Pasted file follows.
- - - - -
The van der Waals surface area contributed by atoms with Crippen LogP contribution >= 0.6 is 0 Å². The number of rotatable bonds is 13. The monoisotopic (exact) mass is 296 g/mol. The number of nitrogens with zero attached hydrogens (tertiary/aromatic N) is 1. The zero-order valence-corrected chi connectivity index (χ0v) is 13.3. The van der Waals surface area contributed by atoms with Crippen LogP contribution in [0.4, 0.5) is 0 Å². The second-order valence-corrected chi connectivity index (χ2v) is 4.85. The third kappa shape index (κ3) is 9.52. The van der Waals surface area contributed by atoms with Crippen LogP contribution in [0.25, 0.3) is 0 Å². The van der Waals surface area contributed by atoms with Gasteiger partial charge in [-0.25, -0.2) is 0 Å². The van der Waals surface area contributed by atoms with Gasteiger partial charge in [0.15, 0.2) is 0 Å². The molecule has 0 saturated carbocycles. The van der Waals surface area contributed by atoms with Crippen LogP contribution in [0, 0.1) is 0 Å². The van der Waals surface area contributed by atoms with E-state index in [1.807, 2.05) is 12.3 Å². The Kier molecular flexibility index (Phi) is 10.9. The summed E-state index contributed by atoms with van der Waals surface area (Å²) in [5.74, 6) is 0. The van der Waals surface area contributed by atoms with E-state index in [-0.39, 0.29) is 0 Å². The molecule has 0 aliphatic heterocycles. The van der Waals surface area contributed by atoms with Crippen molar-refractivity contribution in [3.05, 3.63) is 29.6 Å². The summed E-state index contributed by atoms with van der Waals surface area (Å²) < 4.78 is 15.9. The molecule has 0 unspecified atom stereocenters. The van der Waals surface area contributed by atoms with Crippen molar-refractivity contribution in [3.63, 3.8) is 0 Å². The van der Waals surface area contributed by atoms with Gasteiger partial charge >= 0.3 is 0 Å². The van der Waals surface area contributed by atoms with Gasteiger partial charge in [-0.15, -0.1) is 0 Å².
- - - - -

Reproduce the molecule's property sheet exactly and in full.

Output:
The van der Waals surface area contributed by atoms with Crippen LogP contribution >= 0.6 is 0 Å². The number of rotatable bonds is 13. The monoisotopic (exact) mass is 296 g/mol. The number of nitrogens with zero attached hydrogens (tertiary/aromatic N) is 1. The zero-order valence-corrected chi connectivity index (χ0v) is 13.3. The van der Waals surface area contributed by atoms with Crippen LogP contribution in [0.4, 0.5) is 0 Å². The second-order valence-corrected chi connectivity index (χ2v) is 4.85. The third kappa shape index (κ3) is 9.52. The van der Waals surface area contributed by atoms with Crippen LogP contribution in [0.25, 0.3) is 0 Å². The van der Waals surface area contributed by atoms with Gasteiger partial charge in [-0.25, -0.2) is 0 Å². The van der Waals surface area contributed by atoms with Gasteiger partial charge in [0.15, 0.2) is 0 Å². The molecule has 0 saturated carbocycles. The van der Waals surface area contributed by atoms with Crippen LogP contribution in [0, 0.1) is 0 Å². The van der Waals surface area contributed by atoms with E-state index in [1.807, 2.05) is 12.3 Å². The Kier molecular flexibility index (Phi) is 10.9. The summed E-state index contributed by atoms with van der Waals surface area (Å²) in [5.74, 6) is 0. The van der Waals surface area contributed by atoms with E-state index in [-0.39, 0.29) is 0 Å². The molecule has 0 aliphatic heterocycles. The van der Waals surface area contributed by atoms with Crippen molar-refractivity contribution in [3.05, 3.63) is 29.6 Å². The summed E-state index contributed by atoms with van der Waals surface area (Å²) < 4.78 is 15.9. The molecule has 0 unspecified atom stereocenters. The van der Waals surface area contributed by atoms with Crippen molar-refractivity contribution in [3.63, 3.8) is 0 Å². The van der Waals surface area contributed by atoms with Gasteiger partial charge >= 0.3 is 0 Å². The van der Waals surface area contributed by atoms with Gasteiger partial charge in [-0.15, -0.1) is 0 Å².